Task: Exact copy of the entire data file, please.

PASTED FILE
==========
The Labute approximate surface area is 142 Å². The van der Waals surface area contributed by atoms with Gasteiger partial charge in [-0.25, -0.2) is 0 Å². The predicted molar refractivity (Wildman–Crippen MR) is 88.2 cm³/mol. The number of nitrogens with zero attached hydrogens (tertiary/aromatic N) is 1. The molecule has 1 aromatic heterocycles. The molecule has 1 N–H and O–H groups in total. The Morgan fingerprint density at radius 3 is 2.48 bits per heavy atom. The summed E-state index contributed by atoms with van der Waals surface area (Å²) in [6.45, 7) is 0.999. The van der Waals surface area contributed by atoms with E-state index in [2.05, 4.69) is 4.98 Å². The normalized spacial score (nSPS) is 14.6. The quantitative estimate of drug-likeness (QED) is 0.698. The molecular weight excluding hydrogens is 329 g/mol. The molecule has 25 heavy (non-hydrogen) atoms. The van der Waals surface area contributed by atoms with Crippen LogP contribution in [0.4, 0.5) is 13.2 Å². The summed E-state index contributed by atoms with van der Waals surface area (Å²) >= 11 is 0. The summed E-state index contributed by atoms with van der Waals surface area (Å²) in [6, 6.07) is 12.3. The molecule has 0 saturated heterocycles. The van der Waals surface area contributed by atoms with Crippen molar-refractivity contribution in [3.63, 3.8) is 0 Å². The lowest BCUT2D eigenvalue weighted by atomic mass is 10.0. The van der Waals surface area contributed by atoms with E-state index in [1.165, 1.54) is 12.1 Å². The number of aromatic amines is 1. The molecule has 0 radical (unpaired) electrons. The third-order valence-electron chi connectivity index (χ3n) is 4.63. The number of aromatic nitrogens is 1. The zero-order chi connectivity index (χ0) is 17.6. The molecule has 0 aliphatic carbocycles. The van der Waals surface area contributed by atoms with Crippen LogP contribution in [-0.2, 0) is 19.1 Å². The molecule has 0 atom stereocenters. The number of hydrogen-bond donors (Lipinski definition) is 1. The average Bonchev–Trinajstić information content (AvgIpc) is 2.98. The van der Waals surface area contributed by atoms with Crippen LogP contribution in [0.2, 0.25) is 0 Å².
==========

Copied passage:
The Labute approximate surface area is 142 Å². The van der Waals surface area contributed by atoms with Gasteiger partial charge in [-0.25, -0.2) is 0 Å². The predicted molar refractivity (Wildman–Crippen MR) is 88.2 cm³/mol. The number of nitrogens with zero attached hydrogens (tertiary/aromatic N) is 1. The molecule has 1 aromatic heterocycles. The molecule has 1 N–H and O–H groups in total. The Morgan fingerprint density at radius 3 is 2.48 bits per heavy atom. The summed E-state index contributed by atoms with van der Waals surface area (Å²) in [6.45, 7) is 0.999. The van der Waals surface area contributed by atoms with E-state index in [2.05, 4.69) is 4.98 Å². The normalized spacial score (nSPS) is 14.6. The quantitative estimate of drug-likeness (QED) is 0.698. The molecular weight excluding hydrogens is 329 g/mol. The molecule has 25 heavy (non-hydrogen) atoms. The van der Waals surface area contributed by atoms with Crippen LogP contribution in [0.4, 0.5) is 13.2 Å². The summed E-state index contributed by atoms with van der Waals surface area (Å²) >= 11 is 0. The summed E-state index contributed by atoms with van der Waals surface area (Å²) in [6, 6.07) is 12.3. The molecule has 0 saturated heterocycles. The van der Waals surface area contributed by atoms with Crippen molar-refractivity contribution in [3.63, 3.8) is 0 Å². The lowest BCUT2D eigenvalue weighted by atomic mass is 10.0. The van der Waals surface area contributed by atoms with E-state index in [1.165, 1.54) is 12.1 Å². The number of aromatic amines is 1. The molecule has 0 radical (unpaired) electrons. The third-order valence-electron chi connectivity index (χ3n) is 4.63. The number of aromatic nitrogens is 1. The zero-order chi connectivity index (χ0) is 17.6. The molecule has 0 aliphatic carbocycles. The van der Waals surface area contributed by atoms with Crippen LogP contribution in [-0.2, 0) is 19.1 Å². The molecule has 0 atom stereocenters. The number of hydrogen-bond donors (Lipinski definition) is 1. The average Bonchev–Trinajstić information content (AvgIpc) is 2.98. The van der Waals surface area contributed by atoms with Crippen LogP contribution in [0.2, 0.25) is 0 Å².